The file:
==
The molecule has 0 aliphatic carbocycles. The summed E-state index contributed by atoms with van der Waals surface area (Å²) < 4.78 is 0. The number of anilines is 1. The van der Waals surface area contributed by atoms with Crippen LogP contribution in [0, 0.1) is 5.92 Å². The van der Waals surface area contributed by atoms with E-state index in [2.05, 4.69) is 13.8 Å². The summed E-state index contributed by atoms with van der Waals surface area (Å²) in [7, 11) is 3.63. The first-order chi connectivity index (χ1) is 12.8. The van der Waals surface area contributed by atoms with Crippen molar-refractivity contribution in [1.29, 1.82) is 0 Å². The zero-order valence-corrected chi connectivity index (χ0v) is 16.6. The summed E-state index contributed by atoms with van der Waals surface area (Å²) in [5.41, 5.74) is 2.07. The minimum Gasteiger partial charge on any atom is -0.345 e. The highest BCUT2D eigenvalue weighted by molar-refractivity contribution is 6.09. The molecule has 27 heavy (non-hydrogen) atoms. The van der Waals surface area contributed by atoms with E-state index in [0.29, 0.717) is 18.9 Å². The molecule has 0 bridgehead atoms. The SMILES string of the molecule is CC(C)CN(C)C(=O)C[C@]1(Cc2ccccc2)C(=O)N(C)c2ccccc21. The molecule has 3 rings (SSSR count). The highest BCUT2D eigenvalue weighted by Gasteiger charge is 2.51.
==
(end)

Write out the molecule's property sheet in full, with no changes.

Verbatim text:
The molecule has 0 aliphatic carbocycles. The summed E-state index contributed by atoms with van der Waals surface area (Å²) < 4.78 is 0. The number of anilines is 1. The van der Waals surface area contributed by atoms with Crippen LogP contribution in [0, 0.1) is 5.92 Å². The van der Waals surface area contributed by atoms with E-state index in [2.05, 4.69) is 13.8 Å². The summed E-state index contributed by atoms with van der Waals surface area (Å²) in [7, 11) is 3.63. The first-order chi connectivity index (χ1) is 12.8. The van der Waals surface area contributed by atoms with Crippen molar-refractivity contribution in [1.29, 1.82) is 0 Å². The zero-order valence-corrected chi connectivity index (χ0v) is 16.6. The summed E-state index contributed by atoms with van der Waals surface area (Å²) in [5.41, 5.74) is 2.07. The minimum Gasteiger partial charge on any atom is -0.345 e. The highest BCUT2D eigenvalue weighted by molar-refractivity contribution is 6.09. The molecule has 27 heavy (non-hydrogen) atoms. The van der Waals surface area contributed by atoms with E-state index in [0.29, 0.717) is 18.9 Å². The molecule has 0 bridgehead atoms. The SMILES string of the molecule is CC(C)CN(C)C(=O)C[C@]1(Cc2ccccc2)C(=O)N(C)c2ccccc21. The molecule has 3 rings (SSSR count). The highest BCUT2D eigenvalue weighted by Gasteiger charge is 2.51.